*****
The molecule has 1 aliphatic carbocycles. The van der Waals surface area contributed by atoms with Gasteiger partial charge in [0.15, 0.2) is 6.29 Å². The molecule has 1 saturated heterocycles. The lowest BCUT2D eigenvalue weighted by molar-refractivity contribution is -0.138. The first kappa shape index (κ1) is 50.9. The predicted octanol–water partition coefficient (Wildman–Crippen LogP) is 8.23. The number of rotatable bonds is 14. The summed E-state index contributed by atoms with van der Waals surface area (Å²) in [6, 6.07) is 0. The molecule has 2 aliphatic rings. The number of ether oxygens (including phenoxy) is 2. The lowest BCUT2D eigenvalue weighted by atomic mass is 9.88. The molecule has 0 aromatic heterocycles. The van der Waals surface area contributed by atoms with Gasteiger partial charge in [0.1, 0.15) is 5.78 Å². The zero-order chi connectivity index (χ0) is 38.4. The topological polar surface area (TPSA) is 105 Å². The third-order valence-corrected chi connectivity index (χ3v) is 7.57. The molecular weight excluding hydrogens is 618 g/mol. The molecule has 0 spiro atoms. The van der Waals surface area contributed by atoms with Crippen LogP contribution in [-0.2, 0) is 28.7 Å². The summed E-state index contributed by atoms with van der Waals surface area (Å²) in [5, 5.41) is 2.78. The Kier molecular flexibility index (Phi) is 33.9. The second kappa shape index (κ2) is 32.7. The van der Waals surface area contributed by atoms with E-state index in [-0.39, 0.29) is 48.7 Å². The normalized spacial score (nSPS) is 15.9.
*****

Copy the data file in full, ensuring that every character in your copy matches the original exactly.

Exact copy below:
The molecule has 1 aliphatic carbocycles. The van der Waals surface area contributed by atoms with Gasteiger partial charge in [0.15, 0.2) is 6.29 Å². The molecule has 1 saturated heterocycles. The lowest BCUT2D eigenvalue weighted by molar-refractivity contribution is -0.138. The first kappa shape index (κ1) is 50.9. The predicted octanol–water partition coefficient (Wildman–Crippen LogP) is 8.23. The number of rotatable bonds is 14. The summed E-state index contributed by atoms with van der Waals surface area (Å²) in [6, 6.07) is 0. The molecule has 2 aliphatic rings. The number of ether oxygens (including phenoxy) is 2. The lowest BCUT2D eigenvalue weighted by atomic mass is 9.88. The molecule has 0 aromatic heterocycles. The van der Waals surface area contributed by atoms with Gasteiger partial charge in [0.1, 0.15) is 5.78 Å². The zero-order chi connectivity index (χ0) is 38.4. The topological polar surface area (TPSA) is 105 Å². The third-order valence-corrected chi connectivity index (χ3v) is 7.57. The molecular weight excluding hydrogens is 618 g/mol. The molecule has 0 spiro atoms. The van der Waals surface area contributed by atoms with Crippen LogP contribution in [-0.2, 0) is 28.7 Å². The summed E-state index contributed by atoms with van der Waals surface area (Å²) in [5, 5.41) is 2.78. The Kier molecular flexibility index (Phi) is 33.9. The second kappa shape index (κ2) is 32.7. The van der Waals surface area contributed by atoms with E-state index in [-0.39, 0.29) is 48.7 Å². The normalized spacial score (nSPS) is 15.9.